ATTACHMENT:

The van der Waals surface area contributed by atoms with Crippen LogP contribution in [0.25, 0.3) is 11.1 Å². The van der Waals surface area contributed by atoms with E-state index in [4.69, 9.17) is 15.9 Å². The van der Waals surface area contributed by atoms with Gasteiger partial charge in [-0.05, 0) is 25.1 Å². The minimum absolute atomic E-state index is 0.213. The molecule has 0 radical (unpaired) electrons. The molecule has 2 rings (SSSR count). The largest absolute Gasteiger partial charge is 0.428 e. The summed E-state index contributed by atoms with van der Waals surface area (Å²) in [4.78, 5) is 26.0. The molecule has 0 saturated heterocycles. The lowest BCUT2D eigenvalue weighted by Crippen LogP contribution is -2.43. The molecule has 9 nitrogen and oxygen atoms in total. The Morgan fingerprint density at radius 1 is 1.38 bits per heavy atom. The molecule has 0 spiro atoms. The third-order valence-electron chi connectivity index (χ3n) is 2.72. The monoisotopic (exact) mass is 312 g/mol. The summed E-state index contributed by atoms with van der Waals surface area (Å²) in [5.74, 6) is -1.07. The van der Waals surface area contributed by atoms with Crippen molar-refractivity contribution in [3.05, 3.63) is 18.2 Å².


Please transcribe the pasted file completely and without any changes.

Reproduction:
The van der Waals surface area contributed by atoms with Crippen LogP contribution in [0.25, 0.3) is 11.1 Å². The van der Waals surface area contributed by atoms with E-state index in [4.69, 9.17) is 15.9 Å². The van der Waals surface area contributed by atoms with Gasteiger partial charge in [-0.05, 0) is 25.1 Å². The minimum absolute atomic E-state index is 0.213. The molecule has 0 radical (unpaired) electrons. The molecule has 2 rings (SSSR count). The largest absolute Gasteiger partial charge is 0.428 e. The summed E-state index contributed by atoms with van der Waals surface area (Å²) in [4.78, 5) is 26.0. The molecule has 0 saturated heterocycles. The lowest BCUT2D eigenvalue weighted by Crippen LogP contribution is -2.43. The molecule has 9 nitrogen and oxygen atoms in total. The Morgan fingerprint density at radius 1 is 1.38 bits per heavy atom. The molecule has 0 spiro atoms. The third-order valence-electron chi connectivity index (χ3n) is 2.72. The monoisotopic (exact) mass is 312 g/mol. The summed E-state index contributed by atoms with van der Waals surface area (Å²) in [5.74, 6) is -1.07. The van der Waals surface area contributed by atoms with Crippen molar-refractivity contribution in [3.05, 3.63) is 18.2 Å².